Application of mindfulness for impulse control and self harm


Self harm presents a risk in using EMDR with emotionally vulnerable clients, due to the dangers of their immediate behaviours. However, often these behaviours are in response to deep-seated memories linked to traumas, which with the help of EMDR could safely be processed once the impulsive and risky behaviours are controlled. Mindfulness has been utilised by the Author as a stabilisation method of reducing dissociation in clients, prior to trauma processing (CEP conference – Darker-Smith, 2005). More recently, the author has discovered that the application of mindfulness and imagery techniques work more effectively for clients with tendencies for self-harm, compared to alternative behavioural techniques designed to distract from or substitute for impulsive desires to self-harm (e.g.., the use of ice cubes or elastic bans, to create a distraction from the impulse). Two groups were studied in the process of treating co-morbid symptoms for alternative conditions with EMDR, ranging from eating disorders, anxiety disorders, and trauma, prior to EMDR processing. For clinical reasons, clients with depression, personality disorders and other Axis 2 disorders were not included in this study due to contraindications in current research relating to Mindfulness. Participants self-harming behaviours related to superficial cutting, punching, and burning. Group 1 consisted of six clients who were offered alternative behavioural techniques (e.g., elastic bands or ice cubes) to distract or substitute for the desire for self-harm. Group 2 consisted of eight clients who were offered mindfulness techniques, including imagery meditations to distract or substitute for the desire to self harm. The groups were distributed as evenly as possible and no major emphasis was placed on the treatment of self-harming behaviours, instead being placed on the major problems (anxiety, eating disorder or trauma).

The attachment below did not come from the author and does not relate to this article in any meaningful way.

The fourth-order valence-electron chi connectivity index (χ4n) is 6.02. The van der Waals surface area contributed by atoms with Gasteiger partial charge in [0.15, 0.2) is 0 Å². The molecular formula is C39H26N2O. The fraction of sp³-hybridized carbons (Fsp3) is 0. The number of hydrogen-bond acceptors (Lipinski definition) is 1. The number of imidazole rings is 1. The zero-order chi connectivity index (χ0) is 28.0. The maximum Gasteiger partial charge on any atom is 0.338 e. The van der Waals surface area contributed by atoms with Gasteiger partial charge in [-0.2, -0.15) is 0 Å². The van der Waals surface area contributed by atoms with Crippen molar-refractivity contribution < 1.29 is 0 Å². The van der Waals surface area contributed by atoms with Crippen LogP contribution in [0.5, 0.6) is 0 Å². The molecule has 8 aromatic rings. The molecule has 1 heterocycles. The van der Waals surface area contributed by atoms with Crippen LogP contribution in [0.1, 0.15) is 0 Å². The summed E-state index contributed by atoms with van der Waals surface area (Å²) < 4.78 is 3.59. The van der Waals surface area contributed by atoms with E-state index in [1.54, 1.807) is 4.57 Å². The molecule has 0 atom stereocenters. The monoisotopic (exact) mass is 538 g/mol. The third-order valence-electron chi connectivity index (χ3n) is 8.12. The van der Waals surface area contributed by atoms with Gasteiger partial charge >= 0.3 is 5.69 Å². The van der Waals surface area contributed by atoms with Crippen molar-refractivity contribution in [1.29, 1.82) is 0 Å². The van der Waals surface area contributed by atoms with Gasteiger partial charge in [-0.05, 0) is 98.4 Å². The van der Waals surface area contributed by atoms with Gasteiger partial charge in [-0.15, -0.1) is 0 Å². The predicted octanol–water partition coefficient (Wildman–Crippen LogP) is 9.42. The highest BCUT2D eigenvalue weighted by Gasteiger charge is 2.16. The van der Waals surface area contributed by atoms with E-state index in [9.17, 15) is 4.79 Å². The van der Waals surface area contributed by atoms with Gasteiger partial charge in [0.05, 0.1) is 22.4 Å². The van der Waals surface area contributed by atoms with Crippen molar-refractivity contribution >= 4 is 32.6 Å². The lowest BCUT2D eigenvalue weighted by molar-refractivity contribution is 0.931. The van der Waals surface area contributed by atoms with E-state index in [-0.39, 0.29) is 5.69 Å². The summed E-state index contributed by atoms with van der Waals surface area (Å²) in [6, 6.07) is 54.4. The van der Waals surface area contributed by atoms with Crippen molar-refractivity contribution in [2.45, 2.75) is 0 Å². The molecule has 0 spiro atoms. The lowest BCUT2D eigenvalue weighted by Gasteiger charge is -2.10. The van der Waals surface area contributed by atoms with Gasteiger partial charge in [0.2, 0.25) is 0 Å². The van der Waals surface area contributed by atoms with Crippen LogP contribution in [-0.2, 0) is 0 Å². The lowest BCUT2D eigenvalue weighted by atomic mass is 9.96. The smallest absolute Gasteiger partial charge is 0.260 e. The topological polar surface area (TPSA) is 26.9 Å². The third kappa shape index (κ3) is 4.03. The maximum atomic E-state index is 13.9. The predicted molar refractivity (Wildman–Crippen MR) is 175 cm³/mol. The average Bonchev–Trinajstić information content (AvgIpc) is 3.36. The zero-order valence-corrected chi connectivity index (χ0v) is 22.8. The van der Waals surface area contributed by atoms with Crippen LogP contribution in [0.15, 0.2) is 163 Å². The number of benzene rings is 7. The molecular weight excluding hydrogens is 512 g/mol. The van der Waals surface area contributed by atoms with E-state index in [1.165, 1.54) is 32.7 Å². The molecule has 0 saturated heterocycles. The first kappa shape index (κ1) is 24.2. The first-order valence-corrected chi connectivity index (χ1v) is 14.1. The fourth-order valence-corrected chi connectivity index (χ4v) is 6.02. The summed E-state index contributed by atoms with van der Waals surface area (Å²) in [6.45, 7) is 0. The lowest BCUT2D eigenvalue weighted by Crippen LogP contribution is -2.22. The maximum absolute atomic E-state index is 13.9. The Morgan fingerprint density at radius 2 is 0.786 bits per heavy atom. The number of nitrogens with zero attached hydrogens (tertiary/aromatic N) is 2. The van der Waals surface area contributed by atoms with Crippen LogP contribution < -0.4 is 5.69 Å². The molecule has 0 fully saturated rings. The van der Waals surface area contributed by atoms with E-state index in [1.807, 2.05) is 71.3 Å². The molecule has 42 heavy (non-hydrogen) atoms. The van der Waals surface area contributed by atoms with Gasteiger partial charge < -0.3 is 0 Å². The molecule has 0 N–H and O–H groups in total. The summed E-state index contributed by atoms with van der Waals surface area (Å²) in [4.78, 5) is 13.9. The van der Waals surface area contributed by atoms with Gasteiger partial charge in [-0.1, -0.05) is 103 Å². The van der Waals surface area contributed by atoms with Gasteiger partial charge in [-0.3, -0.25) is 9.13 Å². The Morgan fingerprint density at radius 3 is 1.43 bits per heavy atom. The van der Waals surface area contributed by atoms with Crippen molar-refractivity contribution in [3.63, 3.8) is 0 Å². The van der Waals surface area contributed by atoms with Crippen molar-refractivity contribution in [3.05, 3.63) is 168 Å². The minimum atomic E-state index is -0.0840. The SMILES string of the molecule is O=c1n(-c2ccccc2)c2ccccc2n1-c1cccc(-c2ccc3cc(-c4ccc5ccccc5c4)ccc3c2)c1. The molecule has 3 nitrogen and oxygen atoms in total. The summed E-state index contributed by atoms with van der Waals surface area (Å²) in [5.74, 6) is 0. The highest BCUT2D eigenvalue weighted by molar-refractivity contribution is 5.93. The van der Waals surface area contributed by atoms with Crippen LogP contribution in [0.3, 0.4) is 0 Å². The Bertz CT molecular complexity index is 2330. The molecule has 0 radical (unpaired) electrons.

The Group (1)[consisted of 6 persons:(3 with Anxiety, 3 with Eating Disorders, 1 with Trauma)] who were offered suitable behavioural techniques utilised them effectively when their distress levels were mild (between 1-4 on a 0-8 behavioural scale), however, reverted back t self harming behaviours (e.g., cutting, burning, pinching) when distress levels reached 5 or higher. The Group (2)[consisted of 8 persons: (3 with Anxiety, 4 with Eating Disorders, 1 with Trauma)] who were offered aspects of Mindfulness training to facilitate tolerance of distressing emotions and being aware of the active moment did not tend (on average) to revert back to self-harming behaviours, choosing instead to utilise mindfulness methods (such as 3-minute breathing space).

Conclusion: Mindfulness is more effective as impulse control for self-harming behaviours than behavioural alternative strategies and can be utilised as a form of stabilisation in combination with controlling impulsive behaviours, prior to EMDR.






Susan Darker-Smith

Original Work Citation

Darker-Smith, S. (2007, June). Application of mindfulness for impulse control and self harm. Poster presented at the 8th EMDR Europe Association Conference, Paris, France



“Application of mindfulness for impulse control and self harm,” Francine Shapiro Library, accessed November 24, 2020,

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